How to unite tradition and the contemporary in a single enchanting event? You invite a couple of skilled musicians to inject a well-known local manifestation with some modern tunes.
The sword-dance Moreška that’s been performed on Korčula for 400 years is emblematic of the island and represents one of the longest-running traditions on the Adriatic. Moreška originates from Spain and has first been recorded on Korčula in the 17th century, the Dalmatian island being the only remaining place where the dance is still performed today.
Previously performed accompanied only by a drum beat, Moreška got its own musical background in the 20th century when the Croatian composer Krsto Odak composed a piece for the brass band in 1937, having the custom turn into a proper theatrical spectacle. As we’re almost two decades into another century, it seems fitting to explore what Moreška would look and sound like if performed to a contemporary music piece, and that’s where the Rolin Humes come in.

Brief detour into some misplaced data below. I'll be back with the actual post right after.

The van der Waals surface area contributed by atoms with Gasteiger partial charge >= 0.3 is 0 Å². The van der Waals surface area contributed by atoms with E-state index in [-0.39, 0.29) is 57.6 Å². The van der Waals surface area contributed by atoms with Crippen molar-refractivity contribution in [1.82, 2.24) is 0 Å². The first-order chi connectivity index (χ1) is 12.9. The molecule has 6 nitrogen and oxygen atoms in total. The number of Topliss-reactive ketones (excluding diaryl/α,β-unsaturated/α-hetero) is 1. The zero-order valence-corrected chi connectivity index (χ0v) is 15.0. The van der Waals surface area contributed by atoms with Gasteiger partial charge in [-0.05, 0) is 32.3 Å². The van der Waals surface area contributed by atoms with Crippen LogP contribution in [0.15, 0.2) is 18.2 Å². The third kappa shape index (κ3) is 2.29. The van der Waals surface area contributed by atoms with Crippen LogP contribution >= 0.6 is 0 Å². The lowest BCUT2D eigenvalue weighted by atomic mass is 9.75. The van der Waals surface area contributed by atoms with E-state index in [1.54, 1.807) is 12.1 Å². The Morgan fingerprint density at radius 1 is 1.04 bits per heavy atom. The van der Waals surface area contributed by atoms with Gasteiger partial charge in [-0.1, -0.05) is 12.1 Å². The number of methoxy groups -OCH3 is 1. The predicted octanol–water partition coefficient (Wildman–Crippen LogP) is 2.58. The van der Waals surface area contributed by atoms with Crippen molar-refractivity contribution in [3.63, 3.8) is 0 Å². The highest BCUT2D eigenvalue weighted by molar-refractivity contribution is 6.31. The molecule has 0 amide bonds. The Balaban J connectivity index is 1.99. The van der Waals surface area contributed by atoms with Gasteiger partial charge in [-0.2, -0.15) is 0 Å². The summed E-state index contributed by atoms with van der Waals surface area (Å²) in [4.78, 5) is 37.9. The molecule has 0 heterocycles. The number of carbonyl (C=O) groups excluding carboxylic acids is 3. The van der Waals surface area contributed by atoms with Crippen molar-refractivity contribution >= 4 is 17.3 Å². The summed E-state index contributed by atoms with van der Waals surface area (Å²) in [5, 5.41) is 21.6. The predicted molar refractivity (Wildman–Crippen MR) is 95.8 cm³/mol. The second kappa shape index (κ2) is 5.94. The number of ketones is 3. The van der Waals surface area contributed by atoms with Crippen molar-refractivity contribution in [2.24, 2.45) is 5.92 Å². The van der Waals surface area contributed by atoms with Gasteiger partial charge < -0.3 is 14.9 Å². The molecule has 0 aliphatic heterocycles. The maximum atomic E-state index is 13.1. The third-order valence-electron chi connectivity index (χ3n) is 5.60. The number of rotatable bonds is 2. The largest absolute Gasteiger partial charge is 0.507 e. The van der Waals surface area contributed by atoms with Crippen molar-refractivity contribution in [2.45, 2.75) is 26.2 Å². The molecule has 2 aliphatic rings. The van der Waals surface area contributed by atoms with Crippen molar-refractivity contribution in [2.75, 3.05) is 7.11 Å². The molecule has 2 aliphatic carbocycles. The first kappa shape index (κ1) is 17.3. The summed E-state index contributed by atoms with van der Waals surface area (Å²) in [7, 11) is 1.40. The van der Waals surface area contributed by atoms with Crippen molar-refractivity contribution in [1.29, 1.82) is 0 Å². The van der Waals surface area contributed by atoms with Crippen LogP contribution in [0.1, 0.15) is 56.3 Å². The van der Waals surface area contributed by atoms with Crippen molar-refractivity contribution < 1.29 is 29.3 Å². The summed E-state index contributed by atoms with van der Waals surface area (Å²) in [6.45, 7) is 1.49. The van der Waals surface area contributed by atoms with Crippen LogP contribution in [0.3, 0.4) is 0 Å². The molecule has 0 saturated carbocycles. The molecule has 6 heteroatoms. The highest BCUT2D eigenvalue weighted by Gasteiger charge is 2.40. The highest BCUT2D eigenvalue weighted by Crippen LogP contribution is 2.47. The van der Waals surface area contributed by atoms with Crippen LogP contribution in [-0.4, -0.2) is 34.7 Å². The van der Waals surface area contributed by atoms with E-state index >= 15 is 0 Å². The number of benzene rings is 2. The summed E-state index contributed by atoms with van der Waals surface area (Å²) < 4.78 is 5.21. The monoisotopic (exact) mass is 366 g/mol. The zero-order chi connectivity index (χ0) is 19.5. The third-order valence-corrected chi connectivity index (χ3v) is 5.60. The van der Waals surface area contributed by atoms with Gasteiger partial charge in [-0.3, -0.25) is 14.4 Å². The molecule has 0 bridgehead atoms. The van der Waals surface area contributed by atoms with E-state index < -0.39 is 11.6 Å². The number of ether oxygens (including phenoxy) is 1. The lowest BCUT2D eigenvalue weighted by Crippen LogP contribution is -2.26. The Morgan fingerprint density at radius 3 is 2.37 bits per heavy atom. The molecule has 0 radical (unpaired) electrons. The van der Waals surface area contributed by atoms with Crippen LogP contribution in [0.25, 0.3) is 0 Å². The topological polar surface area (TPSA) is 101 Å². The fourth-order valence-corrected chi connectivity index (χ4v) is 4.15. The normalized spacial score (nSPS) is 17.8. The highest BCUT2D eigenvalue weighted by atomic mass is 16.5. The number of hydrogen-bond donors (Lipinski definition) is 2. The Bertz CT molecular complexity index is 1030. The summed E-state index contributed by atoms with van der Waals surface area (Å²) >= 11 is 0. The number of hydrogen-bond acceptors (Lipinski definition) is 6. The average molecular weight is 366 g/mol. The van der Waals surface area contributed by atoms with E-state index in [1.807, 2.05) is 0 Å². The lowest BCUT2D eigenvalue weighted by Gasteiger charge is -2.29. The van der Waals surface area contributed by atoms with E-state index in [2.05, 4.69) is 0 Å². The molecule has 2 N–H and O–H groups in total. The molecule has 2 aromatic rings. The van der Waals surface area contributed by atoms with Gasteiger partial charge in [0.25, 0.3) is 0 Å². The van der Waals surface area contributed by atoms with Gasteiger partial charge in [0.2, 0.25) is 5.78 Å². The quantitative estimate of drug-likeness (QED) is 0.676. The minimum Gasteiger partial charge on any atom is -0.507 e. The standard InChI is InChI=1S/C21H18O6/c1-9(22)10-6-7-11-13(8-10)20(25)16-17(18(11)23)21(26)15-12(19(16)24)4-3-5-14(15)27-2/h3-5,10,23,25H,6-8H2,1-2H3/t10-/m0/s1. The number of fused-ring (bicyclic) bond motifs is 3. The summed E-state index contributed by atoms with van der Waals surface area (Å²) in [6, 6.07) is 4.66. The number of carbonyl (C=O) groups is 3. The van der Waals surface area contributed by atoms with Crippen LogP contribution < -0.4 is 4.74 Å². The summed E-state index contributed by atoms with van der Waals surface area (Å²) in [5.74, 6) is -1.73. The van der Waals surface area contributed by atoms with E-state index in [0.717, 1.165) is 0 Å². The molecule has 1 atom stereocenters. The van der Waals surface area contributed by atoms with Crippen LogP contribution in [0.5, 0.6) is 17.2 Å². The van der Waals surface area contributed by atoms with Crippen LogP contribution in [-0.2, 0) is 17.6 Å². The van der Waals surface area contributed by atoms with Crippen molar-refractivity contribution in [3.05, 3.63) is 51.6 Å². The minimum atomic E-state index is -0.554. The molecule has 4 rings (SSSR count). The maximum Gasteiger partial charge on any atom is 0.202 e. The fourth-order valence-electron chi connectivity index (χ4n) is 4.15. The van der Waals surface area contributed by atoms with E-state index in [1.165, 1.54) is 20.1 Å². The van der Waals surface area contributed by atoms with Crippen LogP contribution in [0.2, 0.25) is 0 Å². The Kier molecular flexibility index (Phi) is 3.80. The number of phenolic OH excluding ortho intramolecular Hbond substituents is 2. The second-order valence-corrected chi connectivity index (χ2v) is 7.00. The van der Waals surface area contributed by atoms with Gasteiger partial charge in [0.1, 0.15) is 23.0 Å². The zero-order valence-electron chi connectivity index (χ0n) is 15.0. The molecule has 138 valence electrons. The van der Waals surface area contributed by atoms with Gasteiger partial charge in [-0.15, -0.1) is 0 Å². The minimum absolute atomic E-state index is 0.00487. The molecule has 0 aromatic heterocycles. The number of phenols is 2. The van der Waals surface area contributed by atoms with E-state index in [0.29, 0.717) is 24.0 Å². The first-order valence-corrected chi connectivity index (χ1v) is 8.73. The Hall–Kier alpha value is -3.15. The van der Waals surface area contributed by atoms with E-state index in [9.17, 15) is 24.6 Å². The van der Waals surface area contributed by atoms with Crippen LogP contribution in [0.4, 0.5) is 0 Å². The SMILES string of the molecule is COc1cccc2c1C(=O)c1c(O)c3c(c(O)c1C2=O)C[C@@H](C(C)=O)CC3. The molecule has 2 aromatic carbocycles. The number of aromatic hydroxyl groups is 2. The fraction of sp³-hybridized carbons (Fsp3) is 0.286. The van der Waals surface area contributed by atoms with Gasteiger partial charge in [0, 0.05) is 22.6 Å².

The pop-rock-blues quartet launched a project called Live Grow Flourish (Živi rasti cvjetaj) in 2016, aiming to revive abandoned industrial facilities through collaboration with various traditional ensembles. They’re headed for Korčula next, to stage the first version of ‘Rock’ Moreška to ever be seen by the audience. On July 8, the former thermal power station Žuva near the ferry port Dominče on Korčula will turn into a venue for a special take on the traditional dance.
The joint performance of the Rolin Humes and the Moreška Korčula Cultural Art Society is supported by the Town of Korčula, and the entrance to the event will be free of charge.
To learn more about the history of this fascinating tradition, take a look at this article about Moreška, and enjoy a classical performance in the video below: